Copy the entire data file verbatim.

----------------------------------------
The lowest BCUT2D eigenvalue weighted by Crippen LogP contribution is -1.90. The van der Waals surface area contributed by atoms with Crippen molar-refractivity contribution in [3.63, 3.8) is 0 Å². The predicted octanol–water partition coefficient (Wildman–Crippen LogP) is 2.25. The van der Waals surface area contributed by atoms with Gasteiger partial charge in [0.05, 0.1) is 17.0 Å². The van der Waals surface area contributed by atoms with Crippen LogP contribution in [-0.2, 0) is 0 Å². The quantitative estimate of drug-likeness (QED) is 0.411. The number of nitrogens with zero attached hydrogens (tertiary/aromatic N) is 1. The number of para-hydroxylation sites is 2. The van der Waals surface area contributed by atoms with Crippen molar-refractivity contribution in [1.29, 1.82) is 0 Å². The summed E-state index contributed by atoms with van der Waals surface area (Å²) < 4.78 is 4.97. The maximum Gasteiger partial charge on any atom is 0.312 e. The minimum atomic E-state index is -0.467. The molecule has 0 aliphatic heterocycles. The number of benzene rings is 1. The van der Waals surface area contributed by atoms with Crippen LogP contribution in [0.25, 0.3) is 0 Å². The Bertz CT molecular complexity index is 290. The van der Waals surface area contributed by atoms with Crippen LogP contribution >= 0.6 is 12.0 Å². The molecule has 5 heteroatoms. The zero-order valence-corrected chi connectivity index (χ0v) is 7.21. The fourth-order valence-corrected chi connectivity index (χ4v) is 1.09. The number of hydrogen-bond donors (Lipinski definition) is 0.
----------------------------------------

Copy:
The lowest BCUT2D eigenvalue weighted by Crippen LogP contribution is -1.90. The van der Waals surface area contributed by atoms with Crippen molar-refractivity contribution in [3.63, 3.8) is 0 Å². The predicted octanol–water partition coefficient (Wildman–Crippen LogP) is 2.25. The van der Waals surface area contributed by atoms with Gasteiger partial charge in [0.05, 0.1) is 17.0 Å². The van der Waals surface area contributed by atoms with Crippen LogP contribution in [-0.2, 0) is 0 Å². The quantitative estimate of drug-likeness (QED) is 0.411. The number of nitrogens with zero attached hydrogens (tertiary/aromatic N) is 1. The number of para-hydroxylation sites is 2. The van der Waals surface area contributed by atoms with Crippen molar-refractivity contribution in [1.29, 1.82) is 0 Å². The summed E-state index contributed by atoms with van der Waals surface area (Å²) < 4.78 is 4.97. The maximum Gasteiger partial charge on any atom is 0.312 e. The minimum atomic E-state index is -0.467. The molecule has 0 aliphatic heterocycles. The number of benzene rings is 1. The van der Waals surface area contributed by atoms with Crippen LogP contribution in [0.25, 0.3) is 0 Å². The Bertz CT molecular complexity index is 290. The van der Waals surface area contributed by atoms with Crippen LogP contribution >= 0.6 is 12.0 Å². The molecule has 5 heteroatoms. The zero-order valence-corrected chi connectivity index (χ0v) is 7.21. The fourth-order valence-corrected chi connectivity index (χ4v) is 1.09. The number of hydrogen-bond donors (Lipinski definition) is 0.